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I haven't found a comprehensive list of the steps that are required to use a private API from the iPhone Library.

In particular, I would like to know how to get header files, if they are even required, how to get it to compile (when I simply add the header, it complains that the functions aren't defined), and what resources one can use to learn about private APIs (e.g. from other user's experiences, such as http://iphonedevwiki.net/ which has a few).

I've read in other places that people recommend using class-dump to get the headers. Are there any alternative methods? I've noticed that there are some repositories of iPhone Private SDKs, what are the most up to date resources you would recommend?

Most of the previous questions about documentation of private APIs, have all linked to Erica Sadun's website, which doesn't seem to have documentation anymore (all the links on the left are crossed out).

Please save the comments about not using private API's... I know of the biggest risks:

  • App will get rejected by Apple.
  • App will break in future updates to the OS.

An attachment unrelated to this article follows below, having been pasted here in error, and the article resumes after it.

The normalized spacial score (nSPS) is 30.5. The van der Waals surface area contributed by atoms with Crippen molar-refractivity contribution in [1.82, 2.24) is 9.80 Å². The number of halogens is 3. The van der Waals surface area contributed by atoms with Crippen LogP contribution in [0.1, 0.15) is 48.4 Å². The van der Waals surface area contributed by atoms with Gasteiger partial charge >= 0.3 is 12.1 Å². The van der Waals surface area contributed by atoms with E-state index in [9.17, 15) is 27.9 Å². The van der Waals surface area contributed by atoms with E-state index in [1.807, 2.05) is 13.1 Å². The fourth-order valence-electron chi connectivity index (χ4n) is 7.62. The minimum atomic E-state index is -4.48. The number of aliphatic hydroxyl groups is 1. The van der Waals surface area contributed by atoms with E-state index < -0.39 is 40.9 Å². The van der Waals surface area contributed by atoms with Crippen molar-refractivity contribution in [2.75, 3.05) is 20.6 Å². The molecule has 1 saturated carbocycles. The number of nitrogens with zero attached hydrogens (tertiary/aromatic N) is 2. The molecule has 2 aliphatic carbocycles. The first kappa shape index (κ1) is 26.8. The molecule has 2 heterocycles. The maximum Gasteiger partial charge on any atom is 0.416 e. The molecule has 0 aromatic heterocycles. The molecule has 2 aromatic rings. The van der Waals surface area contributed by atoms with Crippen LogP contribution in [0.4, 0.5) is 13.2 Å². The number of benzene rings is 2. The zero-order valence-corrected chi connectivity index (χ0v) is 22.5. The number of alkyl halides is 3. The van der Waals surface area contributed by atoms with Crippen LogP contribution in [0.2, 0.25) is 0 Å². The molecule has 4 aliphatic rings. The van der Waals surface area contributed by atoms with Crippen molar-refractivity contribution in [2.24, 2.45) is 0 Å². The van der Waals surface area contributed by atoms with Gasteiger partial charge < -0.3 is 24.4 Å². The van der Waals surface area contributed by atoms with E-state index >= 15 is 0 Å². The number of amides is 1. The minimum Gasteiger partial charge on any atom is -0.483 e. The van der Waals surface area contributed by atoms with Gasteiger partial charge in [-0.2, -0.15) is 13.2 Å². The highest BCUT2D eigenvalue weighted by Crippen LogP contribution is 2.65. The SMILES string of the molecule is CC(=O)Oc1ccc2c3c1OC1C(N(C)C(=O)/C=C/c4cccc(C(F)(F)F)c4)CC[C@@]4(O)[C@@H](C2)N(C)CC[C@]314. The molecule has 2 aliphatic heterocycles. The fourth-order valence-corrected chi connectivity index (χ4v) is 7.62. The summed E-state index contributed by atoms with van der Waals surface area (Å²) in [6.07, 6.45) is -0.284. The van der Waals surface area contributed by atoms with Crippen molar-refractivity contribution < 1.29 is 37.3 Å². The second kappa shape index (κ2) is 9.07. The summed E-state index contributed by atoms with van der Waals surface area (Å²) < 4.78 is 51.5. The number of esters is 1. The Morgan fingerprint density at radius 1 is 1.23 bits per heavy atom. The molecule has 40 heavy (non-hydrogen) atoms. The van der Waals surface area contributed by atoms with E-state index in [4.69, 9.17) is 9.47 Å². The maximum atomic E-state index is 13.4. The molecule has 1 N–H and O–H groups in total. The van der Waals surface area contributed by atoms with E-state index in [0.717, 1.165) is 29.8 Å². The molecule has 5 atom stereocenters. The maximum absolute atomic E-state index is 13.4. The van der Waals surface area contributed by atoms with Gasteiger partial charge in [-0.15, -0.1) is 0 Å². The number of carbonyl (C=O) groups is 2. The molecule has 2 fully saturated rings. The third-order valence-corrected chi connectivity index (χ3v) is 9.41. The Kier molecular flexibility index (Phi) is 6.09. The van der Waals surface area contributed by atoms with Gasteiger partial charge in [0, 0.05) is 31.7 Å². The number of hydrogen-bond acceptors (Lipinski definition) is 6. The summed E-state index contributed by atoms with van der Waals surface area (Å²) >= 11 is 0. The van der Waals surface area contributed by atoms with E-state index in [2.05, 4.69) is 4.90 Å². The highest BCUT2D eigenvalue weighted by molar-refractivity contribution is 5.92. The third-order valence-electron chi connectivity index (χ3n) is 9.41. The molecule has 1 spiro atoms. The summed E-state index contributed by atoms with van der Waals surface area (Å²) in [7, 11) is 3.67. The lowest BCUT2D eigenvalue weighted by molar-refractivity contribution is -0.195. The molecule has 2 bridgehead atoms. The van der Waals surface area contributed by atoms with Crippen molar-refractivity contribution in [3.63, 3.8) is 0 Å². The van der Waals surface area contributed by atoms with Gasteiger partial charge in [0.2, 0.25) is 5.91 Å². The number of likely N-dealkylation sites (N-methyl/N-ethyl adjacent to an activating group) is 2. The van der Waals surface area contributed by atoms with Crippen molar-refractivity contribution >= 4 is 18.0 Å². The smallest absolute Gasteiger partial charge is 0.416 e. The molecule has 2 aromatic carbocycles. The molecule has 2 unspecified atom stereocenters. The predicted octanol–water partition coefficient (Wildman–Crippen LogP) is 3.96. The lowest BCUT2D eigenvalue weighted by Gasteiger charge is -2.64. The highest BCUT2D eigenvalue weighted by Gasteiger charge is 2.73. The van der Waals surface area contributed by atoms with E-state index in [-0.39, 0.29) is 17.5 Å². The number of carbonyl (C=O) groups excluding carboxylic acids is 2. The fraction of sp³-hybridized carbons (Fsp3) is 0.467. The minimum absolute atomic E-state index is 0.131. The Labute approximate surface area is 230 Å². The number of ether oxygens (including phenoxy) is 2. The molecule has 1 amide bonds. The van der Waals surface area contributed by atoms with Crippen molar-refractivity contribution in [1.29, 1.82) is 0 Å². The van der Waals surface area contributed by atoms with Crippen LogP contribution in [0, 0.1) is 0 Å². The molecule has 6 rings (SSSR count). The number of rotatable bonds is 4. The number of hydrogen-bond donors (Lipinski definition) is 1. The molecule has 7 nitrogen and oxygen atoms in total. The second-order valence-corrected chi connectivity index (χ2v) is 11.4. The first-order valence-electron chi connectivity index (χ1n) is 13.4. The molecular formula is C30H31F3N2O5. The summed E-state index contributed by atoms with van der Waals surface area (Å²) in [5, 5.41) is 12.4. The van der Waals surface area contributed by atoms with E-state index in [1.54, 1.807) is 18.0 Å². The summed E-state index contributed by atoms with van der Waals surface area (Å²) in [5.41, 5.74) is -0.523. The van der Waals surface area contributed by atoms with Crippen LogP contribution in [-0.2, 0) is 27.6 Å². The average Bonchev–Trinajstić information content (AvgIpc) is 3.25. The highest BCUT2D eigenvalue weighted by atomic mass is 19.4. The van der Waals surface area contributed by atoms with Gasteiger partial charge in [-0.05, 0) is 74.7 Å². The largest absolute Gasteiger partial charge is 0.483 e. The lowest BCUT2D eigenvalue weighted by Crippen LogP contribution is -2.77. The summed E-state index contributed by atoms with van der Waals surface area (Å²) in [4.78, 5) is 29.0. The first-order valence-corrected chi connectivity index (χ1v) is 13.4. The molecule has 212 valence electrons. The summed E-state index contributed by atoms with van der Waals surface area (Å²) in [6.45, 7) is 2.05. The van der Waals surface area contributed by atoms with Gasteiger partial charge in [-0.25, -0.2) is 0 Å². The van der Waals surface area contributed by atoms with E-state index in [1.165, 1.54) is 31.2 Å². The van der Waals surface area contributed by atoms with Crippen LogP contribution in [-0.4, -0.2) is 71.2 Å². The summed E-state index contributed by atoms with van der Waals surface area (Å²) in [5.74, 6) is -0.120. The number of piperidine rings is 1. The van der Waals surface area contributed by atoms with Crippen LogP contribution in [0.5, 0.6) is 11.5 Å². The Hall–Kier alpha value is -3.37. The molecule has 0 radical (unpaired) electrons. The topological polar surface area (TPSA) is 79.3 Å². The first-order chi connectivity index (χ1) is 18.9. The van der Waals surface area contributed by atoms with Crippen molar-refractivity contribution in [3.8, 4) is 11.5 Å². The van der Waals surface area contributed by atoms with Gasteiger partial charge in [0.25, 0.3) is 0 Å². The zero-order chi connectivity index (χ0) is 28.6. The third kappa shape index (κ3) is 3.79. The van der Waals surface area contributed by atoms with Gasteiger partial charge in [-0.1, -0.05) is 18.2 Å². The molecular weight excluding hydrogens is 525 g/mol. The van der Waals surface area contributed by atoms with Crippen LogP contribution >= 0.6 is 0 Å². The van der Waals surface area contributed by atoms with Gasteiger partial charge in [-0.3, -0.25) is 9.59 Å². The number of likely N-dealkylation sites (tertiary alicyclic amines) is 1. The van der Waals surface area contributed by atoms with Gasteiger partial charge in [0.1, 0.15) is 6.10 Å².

I'm talking about legitimate uses, such as:

  • Private application use (e.g. for unit testing, or messing around to see what's possible)
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Duplicate: stackoverflow.com/questions/1150360/… –  rjstelling Sep 8 '10 at 17:40
StackExchange proposal: area51.stackexchange.com/proposals/18154/… –  rjstelling Sep 8 '10 at 17:41

1 Answer 1

up vote 4 down vote accepted

Objective-C has enough information in the compiled binary to almost completely reconstruct the headers. The only things missing are argument names, which can often be approximated from the type or method prototype, and some structure and enum definitions. That is why programs like class-dump are the best way to get the headers. They are comprehensive, including every method whether it was in the real header or not, up to date and do not need to be distributed. The other way to get headers is to look in the public version of the same framework, for example WebKit is only private on the iPhone and is otherwise well documented.

If you are interested in things besides Objective-C you pretty much have to do it the old fashioned way, slogging through disassembly to guess function arguments. Once you get a few symbols, search for them and maybe you will find a header someone else has posted. otool is a good place to start.

If you include the headers, be it for Objective-C or C, you must also include the frameworks or libraries the headers declare methods for, just like any other headers. Most of the Objective-C stuff is in a PrivateFrameworks folder right next to the regular Frameworks folder. You can look in the usr/lib folder to find libraries.

Be aware that there are lots of differences between the simulator and the device, so make sure you build headers from the real device. There are also some of methods that you will not have permission to run as a sandboxed app.

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